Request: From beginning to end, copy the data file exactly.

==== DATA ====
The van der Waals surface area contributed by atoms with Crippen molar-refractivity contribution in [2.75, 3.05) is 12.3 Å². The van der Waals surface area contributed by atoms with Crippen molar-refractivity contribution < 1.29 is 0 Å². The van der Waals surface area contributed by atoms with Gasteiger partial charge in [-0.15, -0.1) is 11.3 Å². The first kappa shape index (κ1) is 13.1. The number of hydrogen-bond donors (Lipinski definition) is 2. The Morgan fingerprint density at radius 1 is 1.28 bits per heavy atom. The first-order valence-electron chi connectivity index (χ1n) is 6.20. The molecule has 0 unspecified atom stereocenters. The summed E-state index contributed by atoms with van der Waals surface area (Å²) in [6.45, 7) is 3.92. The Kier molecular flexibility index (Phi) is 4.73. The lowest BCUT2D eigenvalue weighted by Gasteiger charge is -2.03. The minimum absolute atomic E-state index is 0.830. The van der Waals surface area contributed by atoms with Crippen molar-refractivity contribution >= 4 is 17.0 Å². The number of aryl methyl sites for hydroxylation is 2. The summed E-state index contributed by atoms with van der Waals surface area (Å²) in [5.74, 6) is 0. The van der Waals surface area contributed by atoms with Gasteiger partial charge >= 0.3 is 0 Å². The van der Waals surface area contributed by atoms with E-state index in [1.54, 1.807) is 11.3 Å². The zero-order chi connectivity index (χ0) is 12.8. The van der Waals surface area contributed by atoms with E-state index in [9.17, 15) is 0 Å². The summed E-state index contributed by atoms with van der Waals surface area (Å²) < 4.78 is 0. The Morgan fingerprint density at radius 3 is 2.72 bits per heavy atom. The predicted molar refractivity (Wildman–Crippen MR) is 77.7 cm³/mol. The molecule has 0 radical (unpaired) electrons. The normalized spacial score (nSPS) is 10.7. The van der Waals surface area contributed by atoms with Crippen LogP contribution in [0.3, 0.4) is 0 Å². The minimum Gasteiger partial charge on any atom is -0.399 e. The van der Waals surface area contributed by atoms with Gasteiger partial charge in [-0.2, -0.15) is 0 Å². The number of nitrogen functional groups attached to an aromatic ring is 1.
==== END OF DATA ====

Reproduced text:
The van der Waals surface area contributed by atoms with Crippen molar-refractivity contribution in [2.75, 3.05) is 12.3 Å². The van der Waals surface area contributed by atoms with Crippen molar-refractivity contribution < 1.29 is 0 Å². The van der Waals surface area contributed by atoms with Gasteiger partial charge in [-0.15, -0.1) is 11.3 Å². The first kappa shape index (κ1) is 13.1. The number of hydrogen-bond donors (Lipinski definition) is 2. The Morgan fingerprint density at radius 1 is 1.28 bits per heavy atom. The first-order valence-electron chi connectivity index (χ1n) is 6.20. The molecule has 0 unspecified atom stereocenters. The summed E-state index contributed by atoms with van der Waals surface area (Å²) in [6.45, 7) is 3.92. The Kier molecular flexibility index (Phi) is 4.73. The lowest BCUT2D eigenvalue weighted by Gasteiger charge is -2.03. The minimum absolute atomic E-state index is 0.830. The van der Waals surface area contributed by atoms with Crippen molar-refractivity contribution >= 4 is 17.0 Å². The number of aryl methyl sites for hydroxylation is 2. The summed E-state index contributed by atoms with van der Waals surface area (Å²) in [5.74, 6) is 0. The van der Waals surface area contributed by atoms with Gasteiger partial charge >= 0.3 is 0 Å². The van der Waals surface area contributed by atoms with E-state index in [1.54, 1.807) is 11.3 Å². The zero-order chi connectivity index (χ0) is 12.8. The van der Waals surface area contributed by atoms with E-state index in [9.17, 15) is 0 Å². The summed E-state index contributed by atoms with van der Waals surface area (Å²) < 4.78 is 0. The Morgan fingerprint density at radius 3 is 2.72 bits per heavy atom. The predicted molar refractivity (Wildman–Crippen MR) is 77.7 cm³/mol. The molecule has 0 radical (unpaired) electrons. The normalized spacial score (nSPS) is 10.7. The van der Waals surface area contributed by atoms with Crippen LogP contribution in [0.3, 0.4) is 0 Å². The minimum Gasteiger partial charge on any atom is -0.399 e. The van der Waals surface area contributed by atoms with Gasteiger partial charge in [-0.2, -0.15) is 0 Å². The number of nitrogen functional groups attached to an aromatic ring is 1.